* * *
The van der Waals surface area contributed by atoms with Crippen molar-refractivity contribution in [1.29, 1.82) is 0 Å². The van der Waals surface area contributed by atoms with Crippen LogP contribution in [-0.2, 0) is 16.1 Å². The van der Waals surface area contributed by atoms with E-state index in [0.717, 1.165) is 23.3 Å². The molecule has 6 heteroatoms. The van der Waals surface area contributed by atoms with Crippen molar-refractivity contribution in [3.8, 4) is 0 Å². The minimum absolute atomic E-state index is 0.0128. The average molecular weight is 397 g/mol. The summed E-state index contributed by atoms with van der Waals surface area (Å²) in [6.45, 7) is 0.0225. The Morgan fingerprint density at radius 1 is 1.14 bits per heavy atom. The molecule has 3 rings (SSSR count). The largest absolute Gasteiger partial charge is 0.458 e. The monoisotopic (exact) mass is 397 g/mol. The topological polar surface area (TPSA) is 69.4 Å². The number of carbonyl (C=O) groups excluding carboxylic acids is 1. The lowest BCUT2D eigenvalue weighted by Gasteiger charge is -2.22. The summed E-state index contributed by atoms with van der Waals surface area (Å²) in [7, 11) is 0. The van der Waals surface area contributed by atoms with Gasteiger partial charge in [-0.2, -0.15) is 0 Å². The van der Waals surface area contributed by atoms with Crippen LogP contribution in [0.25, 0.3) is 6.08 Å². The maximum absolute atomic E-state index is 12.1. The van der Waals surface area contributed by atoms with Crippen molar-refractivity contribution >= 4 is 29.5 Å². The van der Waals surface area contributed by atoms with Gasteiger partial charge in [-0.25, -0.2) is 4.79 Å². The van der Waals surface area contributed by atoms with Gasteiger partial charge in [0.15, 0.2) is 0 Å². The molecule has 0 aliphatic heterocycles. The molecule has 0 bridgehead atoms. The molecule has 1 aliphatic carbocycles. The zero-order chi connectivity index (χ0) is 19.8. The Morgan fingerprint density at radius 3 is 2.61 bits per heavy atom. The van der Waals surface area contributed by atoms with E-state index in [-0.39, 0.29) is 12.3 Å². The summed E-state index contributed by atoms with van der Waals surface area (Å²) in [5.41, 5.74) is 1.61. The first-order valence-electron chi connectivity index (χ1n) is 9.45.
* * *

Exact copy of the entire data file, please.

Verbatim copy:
The van der Waals surface area contributed by atoms with Crippen molar-refractivity contribution in [1.29, 1.82) is 0 Å². The van der Waals surface area contributed by atoms with Crippen LogP contribution in [-0.2, 0) is 16.1 Å². The van der Waals surface area contributed by atoms with E-state index in [0.717, 1.165) is 23.3 Å². The molecule has 6 heteroatoms. The van der Waals surface area contributed by atoms with Crippen molar-refractivity contribution in [3.8, 4) is 0 Å². The minimum absolute atomic E-state index is 0.0128. The average molecular weight is 397 g/mol. The summed E-state index contributed by atoms with van der Waals surface area (Å²) in [6.45, 7) is 0.0225. The Morgan fingerprint density at radius 1 is 1.14 bits per heavy atom. The molecule has 3 rings (SSSR count). The largest absolute Gasteiger partial charge is 0.458 e. The monoisotopic (exact) mass is 397 g/mol. The topological polar surface area (TPSA) is 69.4 Å². The number of carbonyl (C=O) groups excluding carboxylic acids is 1. The lowest BCUT2D eigenvalue weighted by Gasteiger charge is -2.22. The summed E-state index contributed by atoms with van der Waals surface area (Å²) in [7, 11) is 0. The van der Waals surface area contributed by atoms with Gasteiger partial charge in [-0.2, -0.15) is 0 Å². The van der Waals surface area contributed by atoms with Crippen LogP contribution in [0.25, 0.3) is 6.08 Å². The maximum absolute atomic E-state index is 12.1. The van der Waals surface area contributed by atoms with Crippen molar-refractivity contribution >= 4 is 29.5 Å². The van der Waals surface area contributed by atoms with Gasteiger partial charge in [-0.25, -0.2) is 4.79 Å². The van der Waals surface area contributed by atoms with Gasteiger partial charge in [0.15, 0.2) is 0 Å². The molecule has 0 aliphatic heterocycles. The molecule has 0 bridgehead atoms. The molecule has 1 aliphatic carbocycles. The zero-order chi connectivity index (χ0) is 19.8. The Morgan fingerprint density at radius 3 is 2.61 bits per heavy atom. The van der Waals surface area contributed by atoms with E-state index in [-0.39, 0.29) is 12.3 Å². The summed E-state index contributed by atoms with van der Waals surface area (Å²) in [5.41, 5.74) is 1.61. The first-order valence-electron chi connectivity index (χ1n) is 9.45.